Natural Resource and Environmental Economics Research
Many faculty and students in DARE are engaged in cutting-edge research in the fields of environmental and natural resource economics, with an emphasis on non-market valuation, water economics, natural resource economics and policy, recreation economics, public lands management, and invasive species. Our location along the
Colorado Front Range provides exceptional opportunities for applied local and regional analysis of environmental and resource issues, and we partner closely with the U.S. Forest Service and other state and federal agencies to develop research projects that help inform decision-makers and shape public policy.
Non-market valuation is a sub-field within environmental economics that deals with theoretical and practical aspects of estimating monetary values on non-marketed environmental goods and services. Research in this area typically involves statistical analysis of primary data collected via survey methods to quantify the welfare gains or losses associated with change in levels of environmental quality. Through these methods, economists recover the economic benefits of goods not traded in formal markets, thereby providing essential information for environmental policy and management decisions. Specifically, techniques include the travel cost method of recreational demand, the hedonic property pricing model, averting behavior analysis, contingent valuation, contingent rating/ranking, and stated choice experiments.
Dr. John Loomis is a leading scholar in the field, and has completed a wide range of valuation projects on such diverse resources as rivers, recreational fisheries, public lands, endangered species, water quality, and forest fires. Dr. Craig Bond, Dr. Dana Hoag, and co-author Dr. Gorm Kipperberg have done similar research on farmers' preferences for private and public good attributes of irrigation systems. Other faculty in DARE have applied these techniques to attributes related to food products, such as the valuation of organic beef or nutritionally-enhanced foods (see Dr. Dawn Thilmany, Dr. Jennifer Bond, and Dr. Craig Bond).
At its most basic level, economics is simply the study of how scarce resources are allocated among competing uses. With regard to water, societies must make choices involving how to allocate existing supplies, as well as determining the level of resources that should be dedicated to expanding the quantity, quality, and access to existing supplies. Understanding the impacts of these choices has become increasingly important in the face of severe drought, rapid population growth and the future uncertainty associated with climate change.
Economists who study water resources apply standard economic tools to, for example, estimate the costs and benefits associated with various water supply projects (e.g. dams, water re-use, etc.); determine the effectiveness of particular water demand management programs (e.g. price, restrictions, etc.); and identify the value of improving water quality.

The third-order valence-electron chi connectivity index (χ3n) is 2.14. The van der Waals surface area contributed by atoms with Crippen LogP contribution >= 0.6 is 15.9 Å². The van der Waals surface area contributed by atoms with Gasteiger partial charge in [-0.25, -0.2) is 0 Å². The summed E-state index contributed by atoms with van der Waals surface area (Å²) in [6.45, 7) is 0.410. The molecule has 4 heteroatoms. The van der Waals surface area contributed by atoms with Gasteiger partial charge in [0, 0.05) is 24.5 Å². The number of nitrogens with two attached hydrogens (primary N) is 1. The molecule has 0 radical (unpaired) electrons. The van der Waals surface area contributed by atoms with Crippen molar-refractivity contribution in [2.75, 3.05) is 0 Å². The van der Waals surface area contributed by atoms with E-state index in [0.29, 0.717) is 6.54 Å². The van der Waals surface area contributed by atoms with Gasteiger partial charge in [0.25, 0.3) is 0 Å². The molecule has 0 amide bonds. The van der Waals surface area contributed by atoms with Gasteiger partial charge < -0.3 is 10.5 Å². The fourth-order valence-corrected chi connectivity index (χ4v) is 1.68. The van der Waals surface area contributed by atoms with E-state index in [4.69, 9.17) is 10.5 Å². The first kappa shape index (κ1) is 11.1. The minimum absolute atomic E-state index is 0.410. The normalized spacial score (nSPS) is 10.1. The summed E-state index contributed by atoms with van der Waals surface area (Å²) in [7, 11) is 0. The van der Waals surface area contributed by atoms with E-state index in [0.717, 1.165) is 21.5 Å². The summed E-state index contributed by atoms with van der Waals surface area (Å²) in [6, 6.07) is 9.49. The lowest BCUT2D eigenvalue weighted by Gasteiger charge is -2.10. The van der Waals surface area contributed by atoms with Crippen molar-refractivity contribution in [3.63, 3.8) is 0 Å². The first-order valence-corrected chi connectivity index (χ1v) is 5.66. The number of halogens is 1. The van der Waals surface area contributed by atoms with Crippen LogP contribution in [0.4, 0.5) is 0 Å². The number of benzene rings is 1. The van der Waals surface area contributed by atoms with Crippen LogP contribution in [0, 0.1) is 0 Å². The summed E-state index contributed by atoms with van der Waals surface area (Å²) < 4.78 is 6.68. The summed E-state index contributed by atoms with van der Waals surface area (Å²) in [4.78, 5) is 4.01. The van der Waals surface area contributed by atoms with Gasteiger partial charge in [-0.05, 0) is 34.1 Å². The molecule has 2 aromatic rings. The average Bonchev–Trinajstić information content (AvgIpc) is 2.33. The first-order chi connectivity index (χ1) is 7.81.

The work of Dr.’s Christopher Goemans and James Pritchett provide examples of ongoing water resource related research within the department. Dr. Goemans is currently conducting research relating to municipal water demand management and understanding the potential effects of climate change on municipal water systems. In collaboration with the City of Parker, Dr. Pritchett is part of a project aimed at developing alternative irrigation strategies for farmers faced with limited water supplies. For more information on ongoing research within the department specific to water, contact Dr. Christopher Goemans.
Natural resource economics is traditionally concerned with the allocation of natural capital used as inputs into production systems. Examples include non-renewable resources such as minerals and petroleum, renewable resources such as forests and fish, and more specialized resources such as land, water, biodiversity, wildlife, and other ecosystem services. In addition, the relationship between developing countries and resource use is a major area of study. A key component of many natural resource allocation problems is that decisions are linked from period to period; in other words, the decision environment is dynamic, rather than static.
Much of Dr. Craig Bond's research is in this field, with a focus on numerical dynamic modeling and management implications. More specifically, he has written articles on sustainable management, the relationship between governance and pollution, and agricultural abatement costs, and is currently working on projects involving forest management and invasive species and adaptive resource management, as well as several valuation studies.
Environmental economics is the study of flows of residuals from economic activities (both production and consumption) into natural environments. These residuals, often called pollution, have negative effects on human welfare in the forms of reduced environmental quality to be enjoyed by society and adverse health impacts. The field of economics that studies the cost of environmental damage and pollution abatement, and the benefits and costs of environmental policies and management regimes, is called environmental economics, and includes both theoretical and empirical research.
Dr. John Loomis is a leading scholar in the environmental economics. His body of work in this field includes over 175 peer-reviewed publications on benefits of protecting natural environments. Dr. Craig Bond, Dr. Dana Hoag, and Dr. Gorm Kipperbeg have worked on farmers' preferences for private and public good attributes of irrigation systems. Other DARE faculty members conducting research in this field include Dr. Dawn Thilmany, Dr. Jennifer Bond, Dr. Andy Seidl, and Dr. Craig Bond.